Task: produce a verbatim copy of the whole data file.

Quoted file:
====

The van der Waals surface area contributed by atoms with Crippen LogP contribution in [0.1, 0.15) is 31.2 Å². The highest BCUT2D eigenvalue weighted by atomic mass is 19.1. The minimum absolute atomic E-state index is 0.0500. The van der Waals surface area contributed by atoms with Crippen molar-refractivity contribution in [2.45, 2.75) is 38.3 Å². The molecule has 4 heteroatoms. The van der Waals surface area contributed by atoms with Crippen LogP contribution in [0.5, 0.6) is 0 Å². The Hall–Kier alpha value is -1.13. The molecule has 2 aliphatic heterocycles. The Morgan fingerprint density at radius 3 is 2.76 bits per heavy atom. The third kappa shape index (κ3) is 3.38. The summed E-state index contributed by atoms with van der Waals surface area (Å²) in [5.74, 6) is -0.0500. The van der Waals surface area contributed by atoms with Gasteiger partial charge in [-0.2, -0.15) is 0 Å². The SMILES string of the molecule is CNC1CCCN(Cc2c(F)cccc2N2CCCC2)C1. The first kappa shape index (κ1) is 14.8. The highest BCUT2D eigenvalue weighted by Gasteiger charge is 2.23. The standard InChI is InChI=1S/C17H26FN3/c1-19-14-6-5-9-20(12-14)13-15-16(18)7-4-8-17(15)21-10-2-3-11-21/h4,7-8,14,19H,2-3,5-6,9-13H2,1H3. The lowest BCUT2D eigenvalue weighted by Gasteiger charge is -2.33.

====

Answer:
The van der Waals surface area contributed by atoms with Crippen LogP contribution in [0.1, 0.15) is 31.2 Å². The highest BCUT2D eigenvalue weighted by atomic mass is 19.1. The minimum absolute atomic E-state index is 0.0500. The van der Waals surface area contributed by atoms with Crippen molar-refractivity contribution in [2.45, 2.75) is 38.3 Å². The molecule has 4 heteroatoms. The van der Waals surface area contributed by atoms with Crippen LogP contribution in [0.5, 0.6) is 0 Å². The Hall–Kier alpha value is -1.13. The molecule has 2 aliphatic heterocycles. The Morgan fingerprint density at radius 3 is 2.76 bits per heavy atom. The third kappa shape index (κ3) is 3.38. The summed E-state index contributed by atoms with van der Waals surface area (Å²) in [5.74, 6) is -0.0500. The van der Waals surface area contributed by atoms with Gasteiger partial charge in [-0.2, -0.15) is 0 Å². The SMILES string of the molecule is CNC1CCCN(Cc2c(F)cccc2N2CCCC2)C1. The first kappa shape index (κ1) is 14.8. The highest BCUT2D eigenvalue weighted by Gasteiger charge is 2.23. The standard InChI is InChI=1S/C17H26FN3/c1-19-14-6-5-9-20(12-14)13-15-16(18)7-4-8-17(15)21-10-2-3-11-21/h4,7-8,14,19H,2-3,5-6,9-13H2,1H3. The lowest BCUT2D eigenvalue weighted by Gasteiger charge is -2.33.